NOW CALIFORNIA FEARS TOO MUCH RAIN...
The storm that slammed into the high desert and mountains of Southern California this week was one for the record books.
Intense rain sent massive mudflows onto highways, picking up cars and pushing them into one another. Hundreds of vehicles were trapped in mud up to 20 feet deep; in some cases, motorists were stranded overnight.
In one spot in the Antelope Valley, the storm dumped 1.81 inches of rain in 30 minutes on Thursday, in what the National Weather Service described as a 1,000-year rain event.
"It's absolutely incredible," said Robbie Munroe, a meteorologist with the National Weather Service in Oxnard.
October storms are nothing new in the high desert. But experts say the intensity of the deluge is just the latest byproduct of the record temperatures in the Pacific Ocean.
Thursday's storm was the result of a cutoff low, a slow-moving low-pressure system that gets pinched off from the jet stream and starts its own unpredictable trajectory, said Daniel Swain, a climate scientist at Stanford University.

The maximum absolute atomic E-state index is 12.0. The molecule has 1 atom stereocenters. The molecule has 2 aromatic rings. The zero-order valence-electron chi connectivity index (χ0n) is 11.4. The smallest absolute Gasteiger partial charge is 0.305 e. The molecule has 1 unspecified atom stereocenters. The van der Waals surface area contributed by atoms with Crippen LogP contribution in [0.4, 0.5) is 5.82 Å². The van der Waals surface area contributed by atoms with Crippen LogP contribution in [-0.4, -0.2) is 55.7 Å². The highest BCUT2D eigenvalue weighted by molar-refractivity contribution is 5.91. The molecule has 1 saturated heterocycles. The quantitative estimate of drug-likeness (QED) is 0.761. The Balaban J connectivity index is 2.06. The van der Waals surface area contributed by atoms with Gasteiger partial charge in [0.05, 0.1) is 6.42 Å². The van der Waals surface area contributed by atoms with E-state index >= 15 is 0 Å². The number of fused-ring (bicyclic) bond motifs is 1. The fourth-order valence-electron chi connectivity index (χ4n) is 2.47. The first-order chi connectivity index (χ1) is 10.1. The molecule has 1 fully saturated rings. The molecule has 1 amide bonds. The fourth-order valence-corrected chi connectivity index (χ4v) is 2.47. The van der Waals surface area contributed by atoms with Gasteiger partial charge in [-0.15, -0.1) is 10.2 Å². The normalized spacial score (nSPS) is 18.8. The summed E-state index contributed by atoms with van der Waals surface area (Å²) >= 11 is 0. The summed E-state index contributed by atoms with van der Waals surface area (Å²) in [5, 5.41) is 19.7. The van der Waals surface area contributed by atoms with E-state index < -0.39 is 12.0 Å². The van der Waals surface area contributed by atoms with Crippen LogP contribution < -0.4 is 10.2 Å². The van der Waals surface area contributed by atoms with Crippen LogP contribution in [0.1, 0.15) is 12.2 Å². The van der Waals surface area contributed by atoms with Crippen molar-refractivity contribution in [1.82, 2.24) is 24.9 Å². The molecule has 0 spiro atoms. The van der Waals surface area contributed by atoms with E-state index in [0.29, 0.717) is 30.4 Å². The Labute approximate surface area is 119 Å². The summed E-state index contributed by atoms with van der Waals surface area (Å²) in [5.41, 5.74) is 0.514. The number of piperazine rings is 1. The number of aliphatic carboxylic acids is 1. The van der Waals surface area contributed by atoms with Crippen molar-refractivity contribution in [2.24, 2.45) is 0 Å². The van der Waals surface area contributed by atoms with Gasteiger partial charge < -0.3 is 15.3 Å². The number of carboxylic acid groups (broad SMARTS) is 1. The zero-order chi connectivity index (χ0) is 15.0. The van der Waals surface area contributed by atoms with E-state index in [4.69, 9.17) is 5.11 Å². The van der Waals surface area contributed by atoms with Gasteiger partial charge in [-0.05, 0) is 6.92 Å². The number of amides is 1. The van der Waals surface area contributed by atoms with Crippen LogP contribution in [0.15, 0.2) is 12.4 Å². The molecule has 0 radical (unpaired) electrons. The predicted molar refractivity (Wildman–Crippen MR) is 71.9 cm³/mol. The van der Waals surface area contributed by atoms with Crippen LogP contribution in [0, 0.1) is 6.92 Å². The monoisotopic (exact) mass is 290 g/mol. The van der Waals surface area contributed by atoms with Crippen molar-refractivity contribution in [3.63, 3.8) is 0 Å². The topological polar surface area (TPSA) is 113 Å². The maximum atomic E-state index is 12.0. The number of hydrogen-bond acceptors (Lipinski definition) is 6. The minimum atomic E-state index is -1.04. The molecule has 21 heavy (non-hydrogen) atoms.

The warm ocean temperatures — about 75 degrees on Thursday, at least 5 degrees above normal — produced more water evaporation and higher humidity levels. The storm system combined with the high humidity to create enough instability in the atmosphere to trigger the intense thunderstorms and torrential rainfall, Swain said.
The storm was part of the same system that hit Southern California more than a week ago, Swain said. It originally came in from the north, then moved east over the desert Southwest. From there, it "made the strange track of coming to Southern California from the east," he said.
On Friday afternoon, residents in the Cuyama Valley area of Santa Barbara County were dealing with a new round of flash floods and mudslides that trapped cars. The National Weather Service reported that Bates Ridge saw 1.18 inches of rain in 30 minutes.
Warming Pacific waters has been a topic of growing discussion among scientists in recent years. Amid much debate about the cause, some experts blame the warming for some sea life and bird deaths.
The storm was not related to El Niño, the warm weather pattern that experts say is expected to produce heavy rain in California this winter.
But John Dumas, a weather service meteorologist, said these storms offer a preview of what's to come.